How to Grow Esperanza Yellow Bells
Esperanza and yellow bells are two common names for Tecoma stans, a species of small tree prized for its golden yellow flower clusters. Two subspecies are widely cultivated in landscaping: Arizona yellow bells (Tecoma stans var. angustata) and common yellow bells (Tecoma stans var. stans). Both have similar physical characteristics, but they vary slightly in their climate requirements, growing conditions and overall care.
As a group, yellow bells grow best throughout U.S. Department of Agriculture plant hardiness zones 7 to 11, although cold tolerance varies between species. Common yellow bells originated in subtropical and tropical landscapes from Texas to Argentina and are less cold tolerant. They perform best within USDA zones 10a to 11, although they will survive outdoors in USDA zone 9 with protection. Arizona yellow bells tolerate colder conditions and will thrive in USDA zones 7 to 11, although they may die back to the ground in USDA zone 7 without protection.
Yellow bells require full sun exposure, regardless of the species. Shade reduces flowering and encourages a rangy, undesirable shape, which increases the need for pruning. Grow yellow bells in a bed with southern exposure and moderately fertile, fast-draining soil. In colder areas where frosts are common, grow yellow bells in a large, draining pot with a diameter of at least 12 inches. Use a growing mix of 3 parts standard potting soil with 1 part washed, medium-grit sand to increase drainage and porosity in the soil. Bring potted yellow bells indoors and place them in a warm, south-facing room if frost is forecasted.
The watering needs of yellow bells vary according to the season and the plant's growing conditions. Established yellow bells tolerate moderate drought but will lose leaves if kept too dry during the spring. Provide 1 inch of water weekly from late winter until late spring, wetting the soil in the top 6 to 15 inches, to encourage yellow bells to maintain their foliage. Water deeply but infrequently during the summer months, allowing the soil to dry out completely between waterings. Potted yellow bells need regular watering from spring until late summer. Water when the soil dries out on the surface, then water until the excess trickles from the pot. In winter, water potted yellow bells only enough to keep it from wilting.
Yellow bells are light feeders that require very little supplemental fertilizer. However, potted yellow bells or those grown in very poor, porous soil may need a little boost of nutrients during the summer months to support their growth. Dissolve 1/2 teaspoon of 10-10-10 or 7-9-5 fertilizer in 1 gallon of water. Apply the solution to the moist soil bi-monthly -- or every eight weeks -- from spring until later summer. Feed potted yellow bells monthly, especially if it grows very slowly or its flower production is lacking. Cease feeding in late summer at least eight weeks before the first frost so the new growth has a chance to mature, then resume feeding in spring after temperatures warm and new growth emerges.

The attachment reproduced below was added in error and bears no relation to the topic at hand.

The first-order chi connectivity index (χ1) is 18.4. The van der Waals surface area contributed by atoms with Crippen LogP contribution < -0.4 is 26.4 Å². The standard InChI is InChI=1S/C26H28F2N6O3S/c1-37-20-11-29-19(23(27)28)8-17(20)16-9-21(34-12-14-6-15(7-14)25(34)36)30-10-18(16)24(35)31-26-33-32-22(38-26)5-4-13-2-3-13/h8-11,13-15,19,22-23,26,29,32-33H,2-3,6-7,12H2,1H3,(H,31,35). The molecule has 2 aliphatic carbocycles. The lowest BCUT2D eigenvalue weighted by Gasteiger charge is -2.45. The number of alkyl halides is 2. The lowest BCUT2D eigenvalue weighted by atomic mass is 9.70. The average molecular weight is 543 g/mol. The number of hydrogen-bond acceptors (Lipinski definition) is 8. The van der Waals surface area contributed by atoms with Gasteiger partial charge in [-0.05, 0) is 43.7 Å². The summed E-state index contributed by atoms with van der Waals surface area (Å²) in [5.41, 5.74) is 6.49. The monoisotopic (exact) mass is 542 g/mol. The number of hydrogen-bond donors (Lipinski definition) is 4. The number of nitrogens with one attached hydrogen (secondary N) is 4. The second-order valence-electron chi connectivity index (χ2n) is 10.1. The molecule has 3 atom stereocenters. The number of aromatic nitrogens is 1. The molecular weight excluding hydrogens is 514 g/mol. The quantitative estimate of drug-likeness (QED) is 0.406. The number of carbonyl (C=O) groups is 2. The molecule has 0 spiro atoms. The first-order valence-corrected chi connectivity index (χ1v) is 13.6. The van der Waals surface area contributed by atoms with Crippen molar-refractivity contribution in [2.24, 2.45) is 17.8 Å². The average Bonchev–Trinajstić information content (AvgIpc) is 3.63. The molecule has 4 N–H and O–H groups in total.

Adaptable and showy, common yellow bells may seem like an ideal addition to landscaping in warmer climates, but they are not without drawbacks. They are prone to invasiveness in areas such as Florida and Hawaii, where they can crowd out native plants. Grow common yellow bells in pots in warm, frost-free climates such as Florida or Hawaii where they might escape cultivation and become invasive, or grow them in garden beds surrounded by concrete or other impermeable surfaces. Prune off the flowers after they fade to prevent seed production and compost clippings to keep them from taking root.
- Arizona State University Virtual Library of Phoenix Landscape Plants: Tecoma Stans
- Floridata: Tecoma Stans
- Missouri Botanical Garden: Tecoma Stans
- Duke's Handbook of Medicinal Plants of Latin America; James A. Duke
- Logee's Plants for Home and Garden: Gelsemium
- Lady Bird Johnson Wildflower Center: Tecoma Stans
- University of Florida IFAS Extension: Tecoma Stans var. Stans
Samantha McMullen began writing professionally in 2001. Her nearly 20 years of experience in horticulture informs her work, which has appeared in publications such as Mother Earth News.